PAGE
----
Four cylinders were taken from each sample in m-covered and m-uncovered areas. Figure 3 shows an example of a comparison between a control and an arthrotic sample. It becomes clear that in comparison to the control, where all cartilage areas are intact, the arthrotic sample has only very small cartilage thicknesses and a defect site. In addition, the control sample shows very clearly that the areas covered by the meniscus have a lower cartilage thickness than the uncovered areas. This is no longer the case with the arthrotic sample. Only minimal cartilage thicknesses are left on the defect side at both sampling sites. The complementary side already shows changes in the cartilage. Figure 3a–p shows an enlarged view of the existing joint cartilage as Safranin O and Giemsa staining.
The OARSI score shows a significant difference between diseased (specimen) and healthy knees (control) as well as between m-covered and m-uncovered areas. If the affected population is considered alone, a significant difference (p < 0.001) between m-covered and m-uncovered areas can be observed. There are no differences in the OARSI score between the medial and lateral side (see Fig. 4). Furthermore, the values of the OARSI score correlate significantly negatively with the cartilage thickness (− 0.26 in Kendall-tau, − 0.11 in Pearson-rho) and more negatively in IM (− 0.37 in Kendall-tau, − 0.33 in Pearson-rho). A comparison of the OARSI and AHO scores is shown in Table 4.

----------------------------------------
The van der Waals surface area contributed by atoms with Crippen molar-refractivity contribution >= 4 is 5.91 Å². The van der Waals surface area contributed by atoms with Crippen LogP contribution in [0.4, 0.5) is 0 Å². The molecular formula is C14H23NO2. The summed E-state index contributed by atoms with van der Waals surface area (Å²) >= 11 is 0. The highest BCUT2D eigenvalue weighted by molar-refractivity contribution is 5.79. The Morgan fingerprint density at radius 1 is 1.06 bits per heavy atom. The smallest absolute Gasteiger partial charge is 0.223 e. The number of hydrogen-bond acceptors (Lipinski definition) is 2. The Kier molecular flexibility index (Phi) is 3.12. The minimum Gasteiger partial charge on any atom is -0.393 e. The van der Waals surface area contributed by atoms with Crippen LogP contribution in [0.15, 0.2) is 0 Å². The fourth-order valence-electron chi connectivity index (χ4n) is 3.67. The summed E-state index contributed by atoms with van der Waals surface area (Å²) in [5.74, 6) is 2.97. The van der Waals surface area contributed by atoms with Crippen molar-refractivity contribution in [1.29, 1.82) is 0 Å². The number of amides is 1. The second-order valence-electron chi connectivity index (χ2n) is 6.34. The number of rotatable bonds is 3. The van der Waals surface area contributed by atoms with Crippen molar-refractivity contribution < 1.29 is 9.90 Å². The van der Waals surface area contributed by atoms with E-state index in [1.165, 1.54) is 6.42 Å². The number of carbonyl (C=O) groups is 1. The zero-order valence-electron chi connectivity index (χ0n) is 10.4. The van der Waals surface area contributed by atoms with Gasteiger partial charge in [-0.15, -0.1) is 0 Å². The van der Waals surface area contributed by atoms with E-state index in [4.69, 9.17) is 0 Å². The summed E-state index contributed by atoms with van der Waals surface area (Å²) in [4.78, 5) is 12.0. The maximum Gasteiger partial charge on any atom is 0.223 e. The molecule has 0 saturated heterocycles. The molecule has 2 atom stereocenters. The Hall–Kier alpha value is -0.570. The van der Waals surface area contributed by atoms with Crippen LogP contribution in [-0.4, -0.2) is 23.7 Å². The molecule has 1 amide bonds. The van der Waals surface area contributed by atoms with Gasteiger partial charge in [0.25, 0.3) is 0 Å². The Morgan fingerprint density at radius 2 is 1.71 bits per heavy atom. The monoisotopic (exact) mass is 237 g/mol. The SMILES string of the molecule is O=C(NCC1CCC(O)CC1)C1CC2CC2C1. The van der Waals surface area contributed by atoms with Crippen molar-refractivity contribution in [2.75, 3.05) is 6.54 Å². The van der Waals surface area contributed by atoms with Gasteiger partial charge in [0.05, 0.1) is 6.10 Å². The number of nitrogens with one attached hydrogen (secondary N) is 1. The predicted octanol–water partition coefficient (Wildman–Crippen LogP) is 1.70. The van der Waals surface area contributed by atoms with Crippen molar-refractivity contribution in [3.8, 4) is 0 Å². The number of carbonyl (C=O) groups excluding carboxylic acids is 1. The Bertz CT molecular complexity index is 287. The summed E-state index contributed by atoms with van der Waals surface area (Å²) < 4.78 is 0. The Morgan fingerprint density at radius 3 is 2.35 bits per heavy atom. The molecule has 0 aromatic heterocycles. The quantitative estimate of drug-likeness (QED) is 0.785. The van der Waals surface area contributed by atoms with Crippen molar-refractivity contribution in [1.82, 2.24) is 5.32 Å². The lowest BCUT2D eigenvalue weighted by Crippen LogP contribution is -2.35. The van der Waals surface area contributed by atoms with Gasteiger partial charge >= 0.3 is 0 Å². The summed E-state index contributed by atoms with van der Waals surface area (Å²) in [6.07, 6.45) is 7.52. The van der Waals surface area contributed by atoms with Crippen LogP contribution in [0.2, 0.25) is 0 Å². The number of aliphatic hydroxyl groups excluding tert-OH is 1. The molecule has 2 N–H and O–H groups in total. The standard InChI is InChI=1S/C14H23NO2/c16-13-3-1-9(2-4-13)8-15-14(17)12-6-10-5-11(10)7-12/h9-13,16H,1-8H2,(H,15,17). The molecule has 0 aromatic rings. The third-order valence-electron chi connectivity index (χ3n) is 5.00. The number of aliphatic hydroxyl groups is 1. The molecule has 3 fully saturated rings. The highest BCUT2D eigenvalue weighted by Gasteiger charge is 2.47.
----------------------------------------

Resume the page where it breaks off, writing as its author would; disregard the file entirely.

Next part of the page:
The AHO score differs significantly (p < 0.001) in the comparison of sick knees with healthy knees in the Mann-Whitney U test (see Fig. 4). The medial compartment also has a significantly different score than the lateral compartment. A comparison of m-covered and m-uncovered areas also shows a significant difference (p < 0.01). Looking at the diseased population in isolation, a difference between medial and lateral compartments can be observed in the Mann-Whitney U test. The m-covered areas also differ significantly from m-uncovered areas in terms of their AHO score. The AHO score correlates weaker negative with the cartilage thickness (− 0.14 Kendall-tau) and stronger negative with the IM.